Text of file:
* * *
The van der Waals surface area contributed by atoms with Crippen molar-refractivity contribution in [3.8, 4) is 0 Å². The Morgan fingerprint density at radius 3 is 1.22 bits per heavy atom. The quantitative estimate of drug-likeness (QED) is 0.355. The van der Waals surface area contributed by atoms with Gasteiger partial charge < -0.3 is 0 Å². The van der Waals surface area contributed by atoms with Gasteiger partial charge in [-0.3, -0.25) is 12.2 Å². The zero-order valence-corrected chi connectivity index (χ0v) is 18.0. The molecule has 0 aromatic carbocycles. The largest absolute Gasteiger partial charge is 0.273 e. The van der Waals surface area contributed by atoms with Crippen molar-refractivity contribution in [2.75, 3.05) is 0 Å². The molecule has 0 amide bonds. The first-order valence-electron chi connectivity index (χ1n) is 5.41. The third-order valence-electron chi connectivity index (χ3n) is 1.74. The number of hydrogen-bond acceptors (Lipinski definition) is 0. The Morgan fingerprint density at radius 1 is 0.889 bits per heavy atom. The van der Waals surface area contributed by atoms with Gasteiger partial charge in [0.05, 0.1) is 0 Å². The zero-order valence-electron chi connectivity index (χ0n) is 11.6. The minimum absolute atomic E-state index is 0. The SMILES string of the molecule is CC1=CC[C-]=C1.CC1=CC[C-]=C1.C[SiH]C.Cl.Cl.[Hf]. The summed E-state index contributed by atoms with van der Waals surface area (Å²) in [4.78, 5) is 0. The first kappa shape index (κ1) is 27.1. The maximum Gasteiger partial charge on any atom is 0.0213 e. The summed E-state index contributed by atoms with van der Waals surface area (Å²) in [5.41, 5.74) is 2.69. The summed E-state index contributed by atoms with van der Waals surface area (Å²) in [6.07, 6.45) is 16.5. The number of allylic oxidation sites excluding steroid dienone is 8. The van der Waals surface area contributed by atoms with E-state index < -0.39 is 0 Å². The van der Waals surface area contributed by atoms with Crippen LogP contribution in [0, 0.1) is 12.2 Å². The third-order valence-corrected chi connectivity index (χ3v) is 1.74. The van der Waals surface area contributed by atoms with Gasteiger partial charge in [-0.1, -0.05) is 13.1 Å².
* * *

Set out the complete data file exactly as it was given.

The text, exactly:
The van der Waals surface area contributed by atoms with Crippen molar-refractivity contribution in [3.8, 4) is 0 Å². The Morgan fingerprint density at radius 3 is 1.22 bits per heavy atom. The quantitative estimate of drug-likeness (QED) is 0.355. The van der Waals surface area contributed by atoms with Gasteiger partial charge < -0.3 is 0 Å². The van der Waals surface area contributed by atoms with Gasteiger partial charge in [-0.3, -0.25) is 12.2 Å². The zero-order valence-corrected chi connectivity index (χ0v) is 18.0. The molecule has 0 aromatic carbocycles. The largest absolute Gasteiger partial charge is 0.273 e. The van der Waals surface area contributed by atoms with Crippen molar-refractivity contribution in [2.75, 3.05) is 0 Å². The molecule has 0 amide bonds. The first-order valence-electron chi connectivity index (χ1n) is 5.41. The third-order valence-electron chi connectivity index (χ3n) is 1.74. The number of hydrogen-bond acceptors (Lipinski definition) is 0. The Morgan fingerprint density at radius 1 is 0.889 bits per heavy atom. The van der Waals surface area contributed by atoms with Gasteiger partial charge in [0.05, 0.1) is 0 Å². The zero-order valence-electron chi connectivity index (χ0n) is 11.6. The minimum absolute atomic E-state index is 0. The SMILES string of the molecule is CC1=CC[C-]=C1.CC1=CC[C-]=C1.C[SiH]C.Cl.Cl.[Hf]. The summed E-state index contributed by atoms with van der Waals surface area (Å²) in [4.78, 5) is 0. The first kappa shape index (κ1) is 27.1. The maximum Gasteiger partial charge on any atom is 0.0213 e. The summed E-state index contributed by atoms with van der Waals surface area (Å²) in [5.41, 5.74) is 2.69. The summed E-state index contributed by atoms with van der Waals surface area (Å²) in [6.07, 6.45) is 16.5. The number of allylic oxidation sites excluding steroid dienone is 8. The van der Waals surface area contributed by atoms with E-state index < -0.39 is 0 Å². The van der Waals surface area contributed by atoms with Crippen LogP contribution in [0, 0.1) is 12.2 Å². The third-order valence-corrected chi connectivity index (χ3v) is 1.74. The van der Waals surface area contributed by atoms with Gasteiger partial charge in [-0.1, -0.05) is 13.1 Å².